The Colony’s Governor, Lachlan Macquarie, although not hostile, was initially abrupt in his regulation of the activities of the two priests. In 1821, Father Conolly, after a series of disagreements with Father Therry, left Sydney for Hobart, leaving Father Therry for five seminal years as the only priest in the Colony.
|A panorama of Sydney in 1821 looking north from Observatory Hill.|
Fathers Therry and Conolly arrived in a well-established township.
Image : The State Library of NSW.
Articulate and thorough, Father Therry set himself the task of attending to every aspect of the moral and religious life of the Catholics. He travelled unceasingly, living with his scattered people wherever they were to be found, sometimes using three or four horses in a day. His influence was impressive among the Protestant settlers and outstanding among the convicts. His correspondence shows the trust they placed in him. For the rest of his life he was banker, advisor and arbitrator to many of them as well as spiritual director and community leader. He also early formed a lasting interest in the Aboriginals, who became very attached to him. He also pleaded the cause of aboriginal education to a later Governor, Sir Ralph Darling.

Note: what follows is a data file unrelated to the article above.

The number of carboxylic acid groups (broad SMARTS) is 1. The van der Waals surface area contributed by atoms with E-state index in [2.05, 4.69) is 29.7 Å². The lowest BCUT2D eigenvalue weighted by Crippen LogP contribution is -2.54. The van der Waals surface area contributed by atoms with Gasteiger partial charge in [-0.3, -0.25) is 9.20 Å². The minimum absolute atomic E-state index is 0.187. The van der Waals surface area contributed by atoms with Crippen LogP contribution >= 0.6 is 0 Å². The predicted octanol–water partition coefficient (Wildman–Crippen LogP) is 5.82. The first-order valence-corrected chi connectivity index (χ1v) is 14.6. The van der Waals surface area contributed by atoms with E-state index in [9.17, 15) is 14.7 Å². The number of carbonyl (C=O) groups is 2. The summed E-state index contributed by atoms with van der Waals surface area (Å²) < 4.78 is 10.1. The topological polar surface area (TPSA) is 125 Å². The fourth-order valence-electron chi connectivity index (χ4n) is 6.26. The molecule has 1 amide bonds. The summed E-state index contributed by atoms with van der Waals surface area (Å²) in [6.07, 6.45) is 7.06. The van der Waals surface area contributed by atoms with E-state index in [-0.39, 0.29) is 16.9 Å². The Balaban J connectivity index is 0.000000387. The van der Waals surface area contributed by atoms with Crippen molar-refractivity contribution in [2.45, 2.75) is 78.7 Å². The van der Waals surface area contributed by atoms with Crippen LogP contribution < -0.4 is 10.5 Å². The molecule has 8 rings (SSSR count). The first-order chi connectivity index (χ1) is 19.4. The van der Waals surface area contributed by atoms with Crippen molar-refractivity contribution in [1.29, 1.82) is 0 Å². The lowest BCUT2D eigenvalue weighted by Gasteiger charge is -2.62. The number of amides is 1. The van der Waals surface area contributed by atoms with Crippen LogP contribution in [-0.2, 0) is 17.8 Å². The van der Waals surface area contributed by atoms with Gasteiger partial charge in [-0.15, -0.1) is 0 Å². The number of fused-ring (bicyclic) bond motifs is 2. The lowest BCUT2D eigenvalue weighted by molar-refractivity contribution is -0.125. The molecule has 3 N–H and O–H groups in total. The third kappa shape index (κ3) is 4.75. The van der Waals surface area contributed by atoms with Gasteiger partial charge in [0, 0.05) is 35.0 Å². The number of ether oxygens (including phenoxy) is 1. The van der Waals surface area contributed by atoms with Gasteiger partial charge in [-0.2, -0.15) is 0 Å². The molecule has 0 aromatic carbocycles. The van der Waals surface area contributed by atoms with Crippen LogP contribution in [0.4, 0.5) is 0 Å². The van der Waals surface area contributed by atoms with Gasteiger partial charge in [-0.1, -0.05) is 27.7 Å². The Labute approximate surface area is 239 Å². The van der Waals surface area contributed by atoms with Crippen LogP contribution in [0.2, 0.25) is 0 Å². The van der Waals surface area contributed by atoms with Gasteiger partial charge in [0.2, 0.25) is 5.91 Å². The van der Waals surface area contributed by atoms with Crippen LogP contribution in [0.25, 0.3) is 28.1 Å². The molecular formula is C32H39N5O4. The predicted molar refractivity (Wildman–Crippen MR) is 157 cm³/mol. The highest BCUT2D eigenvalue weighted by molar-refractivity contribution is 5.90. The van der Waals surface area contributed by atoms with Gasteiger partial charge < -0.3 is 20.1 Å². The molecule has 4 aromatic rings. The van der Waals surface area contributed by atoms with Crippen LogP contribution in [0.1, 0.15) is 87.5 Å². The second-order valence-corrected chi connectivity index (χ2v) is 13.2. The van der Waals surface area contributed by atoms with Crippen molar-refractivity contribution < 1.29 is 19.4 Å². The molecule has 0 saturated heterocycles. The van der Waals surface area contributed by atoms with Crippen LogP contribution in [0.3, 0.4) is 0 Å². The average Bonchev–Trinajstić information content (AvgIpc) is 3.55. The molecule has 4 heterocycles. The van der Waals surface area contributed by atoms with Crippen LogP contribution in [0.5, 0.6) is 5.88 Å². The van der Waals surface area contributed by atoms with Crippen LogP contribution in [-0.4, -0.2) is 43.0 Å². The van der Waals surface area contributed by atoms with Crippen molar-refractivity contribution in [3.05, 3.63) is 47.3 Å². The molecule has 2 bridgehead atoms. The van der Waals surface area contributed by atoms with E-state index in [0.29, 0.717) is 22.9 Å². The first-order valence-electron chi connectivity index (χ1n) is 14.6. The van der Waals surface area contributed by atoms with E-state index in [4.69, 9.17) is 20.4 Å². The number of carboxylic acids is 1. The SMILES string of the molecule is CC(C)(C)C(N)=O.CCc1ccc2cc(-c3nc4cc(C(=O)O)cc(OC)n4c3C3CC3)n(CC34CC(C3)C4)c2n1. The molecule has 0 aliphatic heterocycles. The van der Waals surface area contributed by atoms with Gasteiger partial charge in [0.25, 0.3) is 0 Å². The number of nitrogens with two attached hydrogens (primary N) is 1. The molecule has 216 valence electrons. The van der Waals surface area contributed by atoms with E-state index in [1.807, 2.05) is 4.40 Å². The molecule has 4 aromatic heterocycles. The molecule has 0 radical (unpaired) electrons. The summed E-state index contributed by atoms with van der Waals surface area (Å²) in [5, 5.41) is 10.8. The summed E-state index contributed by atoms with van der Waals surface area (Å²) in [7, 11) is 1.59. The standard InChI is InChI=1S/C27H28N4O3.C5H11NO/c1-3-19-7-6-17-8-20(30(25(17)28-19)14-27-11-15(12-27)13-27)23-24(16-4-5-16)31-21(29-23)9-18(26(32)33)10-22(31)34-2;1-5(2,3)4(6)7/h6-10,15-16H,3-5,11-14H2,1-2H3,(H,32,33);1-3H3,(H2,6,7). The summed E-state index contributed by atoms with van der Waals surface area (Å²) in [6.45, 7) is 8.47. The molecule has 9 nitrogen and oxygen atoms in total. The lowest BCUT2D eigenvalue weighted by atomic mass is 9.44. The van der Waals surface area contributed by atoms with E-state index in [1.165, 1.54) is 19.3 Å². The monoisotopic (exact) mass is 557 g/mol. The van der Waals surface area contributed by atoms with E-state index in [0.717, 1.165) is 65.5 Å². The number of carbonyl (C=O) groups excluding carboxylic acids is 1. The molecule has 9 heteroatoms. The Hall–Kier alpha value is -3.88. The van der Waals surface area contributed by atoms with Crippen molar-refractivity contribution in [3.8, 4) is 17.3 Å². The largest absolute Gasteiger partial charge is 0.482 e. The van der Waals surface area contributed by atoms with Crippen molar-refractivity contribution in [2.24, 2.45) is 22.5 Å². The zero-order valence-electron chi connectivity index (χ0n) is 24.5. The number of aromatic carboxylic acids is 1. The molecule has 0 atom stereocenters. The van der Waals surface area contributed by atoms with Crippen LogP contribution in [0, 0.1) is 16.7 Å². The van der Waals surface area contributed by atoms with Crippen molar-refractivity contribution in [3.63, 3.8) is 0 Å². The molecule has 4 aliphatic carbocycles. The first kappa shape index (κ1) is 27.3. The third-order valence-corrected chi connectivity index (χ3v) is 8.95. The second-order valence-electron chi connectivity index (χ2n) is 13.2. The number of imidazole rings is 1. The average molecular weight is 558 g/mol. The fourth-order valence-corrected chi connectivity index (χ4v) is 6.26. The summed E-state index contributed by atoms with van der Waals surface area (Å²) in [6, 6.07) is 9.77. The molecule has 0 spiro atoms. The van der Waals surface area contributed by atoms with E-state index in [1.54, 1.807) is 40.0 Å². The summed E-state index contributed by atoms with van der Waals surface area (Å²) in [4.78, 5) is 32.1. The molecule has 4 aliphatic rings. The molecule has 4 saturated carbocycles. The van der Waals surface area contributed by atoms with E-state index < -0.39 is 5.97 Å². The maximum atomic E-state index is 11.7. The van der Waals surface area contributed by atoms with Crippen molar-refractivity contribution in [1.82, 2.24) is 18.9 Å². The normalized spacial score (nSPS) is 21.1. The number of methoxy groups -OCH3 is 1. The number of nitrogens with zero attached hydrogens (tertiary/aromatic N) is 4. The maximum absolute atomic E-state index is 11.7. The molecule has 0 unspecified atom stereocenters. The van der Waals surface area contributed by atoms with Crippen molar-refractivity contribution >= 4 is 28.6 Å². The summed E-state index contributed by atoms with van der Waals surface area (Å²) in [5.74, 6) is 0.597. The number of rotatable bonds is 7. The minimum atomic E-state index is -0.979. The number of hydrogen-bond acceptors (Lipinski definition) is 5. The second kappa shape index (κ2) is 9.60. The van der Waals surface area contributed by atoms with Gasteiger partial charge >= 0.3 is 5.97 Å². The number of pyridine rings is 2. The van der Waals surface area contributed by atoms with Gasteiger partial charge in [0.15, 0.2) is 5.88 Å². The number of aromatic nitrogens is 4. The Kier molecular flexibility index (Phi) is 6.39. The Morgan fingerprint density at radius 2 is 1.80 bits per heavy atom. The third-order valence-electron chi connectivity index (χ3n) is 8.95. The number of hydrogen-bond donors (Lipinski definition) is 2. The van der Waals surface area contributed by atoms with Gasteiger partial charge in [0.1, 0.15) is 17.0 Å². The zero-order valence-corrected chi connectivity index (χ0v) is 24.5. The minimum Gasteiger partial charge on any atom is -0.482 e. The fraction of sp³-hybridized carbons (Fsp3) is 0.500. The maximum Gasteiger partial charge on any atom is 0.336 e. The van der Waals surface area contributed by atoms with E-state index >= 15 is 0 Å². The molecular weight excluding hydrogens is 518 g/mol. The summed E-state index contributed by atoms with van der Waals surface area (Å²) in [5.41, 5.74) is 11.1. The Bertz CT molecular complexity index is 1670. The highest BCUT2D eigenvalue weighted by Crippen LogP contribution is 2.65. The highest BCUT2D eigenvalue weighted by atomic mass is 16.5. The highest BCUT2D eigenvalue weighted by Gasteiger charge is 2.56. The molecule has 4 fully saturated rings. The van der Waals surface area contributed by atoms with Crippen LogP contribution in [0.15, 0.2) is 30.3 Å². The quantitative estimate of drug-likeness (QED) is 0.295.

The building of a church in Sydney, planned from the first days of the chaplaincy, was one of Father Therry's main preoccupations. The assistance or substantial tolerance of the leading colonists was assured, and on 29th October 1821 Governor Macquarie laid the foundation stone of St Mary's chapel on a site he had assigned at the edge of Hyde Park, near the convict barracks. The convict artist and architect Francis Greenway made himself available for consultation on the architecture and construction. Government help was promised, but Father Therry was criticised for the elaborate design and size of the building, and the project quickly got out of hand financially. His accounts - never very coherent though always scrupulously maintained - became progressively more chaotic as his charities multiplied and the financing of schools and churches in Sydney, Parramatta, and the outlying townships involved him in attempts to raise funds by farming and stock-breeding. The scattered and casual nature of his dealings, the absence of a reliable and able book-keeper and his own sanguine character made financial crisis inevitable. His failure to separate private and public matters hampered and indeed later crippled his apostolate. But demands for his service came from the hospital, gaols, farms, the government establishments, his own day and Sunday schools, and from road-gangs and assigned convicts. He went, whenever summoned, to Wollongong, Goulburn, Maitland, Bathurst, Newcastle with their neighbouring districts.